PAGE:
The world is changing fast, and all good architects know they must stay in tune with its evolution, constantly adapting their thinking to respond to new social, technological, and environmental conditions at every scale. These complex issues demand increasingly innovative solutions from designers in order to assure that the built environment is economical, sustainable, and comfortable for its inhabitants, responding not only to their practical needs, but also to their political and social values.
The question is: what can today’s architecture teach us about how the best in the profession are designing for these big issues?
“Digital experiences now pervade almost every aspect of daily experiences. Thanks to the ubiquity of smartphones and other connected devices, people are now able to tap into more information about themselves and those around them than ever before. This interconnectivity blurs the boundaries between life, work and play, and facilitates collaboration over any distance. The pushback to the connected lifestyle has also been observed as people value increasingly scarce private time and escapes from technology.”
Influencing factors changing architecture on an urban scale includes our working patterns. The freelance economy is booming, many homes now doubling up as offices. This change, in turn, is affecting work/life integration, and mixed residential, commercial, and social programs are increasingly becoming common.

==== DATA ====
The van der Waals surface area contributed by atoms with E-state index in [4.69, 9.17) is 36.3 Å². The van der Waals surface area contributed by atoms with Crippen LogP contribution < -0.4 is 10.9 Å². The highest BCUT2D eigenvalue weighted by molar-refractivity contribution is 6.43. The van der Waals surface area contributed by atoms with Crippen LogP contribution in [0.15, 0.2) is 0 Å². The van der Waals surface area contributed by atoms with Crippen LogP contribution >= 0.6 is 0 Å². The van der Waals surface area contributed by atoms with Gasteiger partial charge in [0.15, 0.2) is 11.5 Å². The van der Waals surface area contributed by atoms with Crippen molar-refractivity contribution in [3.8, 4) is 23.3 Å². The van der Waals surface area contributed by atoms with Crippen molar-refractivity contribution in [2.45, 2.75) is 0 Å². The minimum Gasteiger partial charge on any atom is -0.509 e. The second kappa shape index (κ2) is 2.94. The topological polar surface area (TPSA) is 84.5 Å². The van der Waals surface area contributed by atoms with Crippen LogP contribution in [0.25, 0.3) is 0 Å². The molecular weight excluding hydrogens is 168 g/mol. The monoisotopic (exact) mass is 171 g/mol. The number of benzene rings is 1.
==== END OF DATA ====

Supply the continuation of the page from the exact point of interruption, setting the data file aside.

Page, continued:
In relation to our online age, the need for digital respite (space away from the internet, phones, and other electronic devices) is increasingly called for, while privacy is also a key concern. How can architecture respond to issues of transparency and concealment in both physical and digital environments?
“More and more people are growing up in a truly global marketplace. Those who participate have a broader awareness of the world and their ability to impact it. Millennials and subsequent generations are growing up partaking in the sharing economy, demanding transparency from organizations, and voting with their dollars. Knowledge of social and environmental issues is compelling millennials and future generations to make even small decisions with an eye for the greater good.”
As a result of the first driving force — our increasingly connected society — a new generation of architects is emerging for whom environmentalism and sustainability is a top priority, and they are seeking to integrate these factors at the outset of the design process.
The internet has also given birth to a more democratic design process. Community empowerment is greater than ever, and everyone is able to have a voice in architecture and the built environment. The sharing economy in architecture is also taking off; social media campaigns and crowdfunded projects are ever more popular as ways for small firms and nonprofits to make waves in the profession.
“People around the world are experiencing the increased strain on resources brought on by population growth and urbanization. While the growth of cities has birthed an energetic urban identity, it has also inspired an appreciation for older, natural constructions incorporating existing buildings and landscapes.”
As a result of these evolving conditions, architects must now consider ever more efficient modes of design. Due to resource scarcity, there is a growing urbanization as a result of which energy, water, and space can be shared, recycled, and adapted as necessary. This urbanization has also led to a greater focus on the creative reuse and retrofitting of old buildings as well as a rural resurgence with a growing number of people transforming agricultural architecture into striking residential spaces.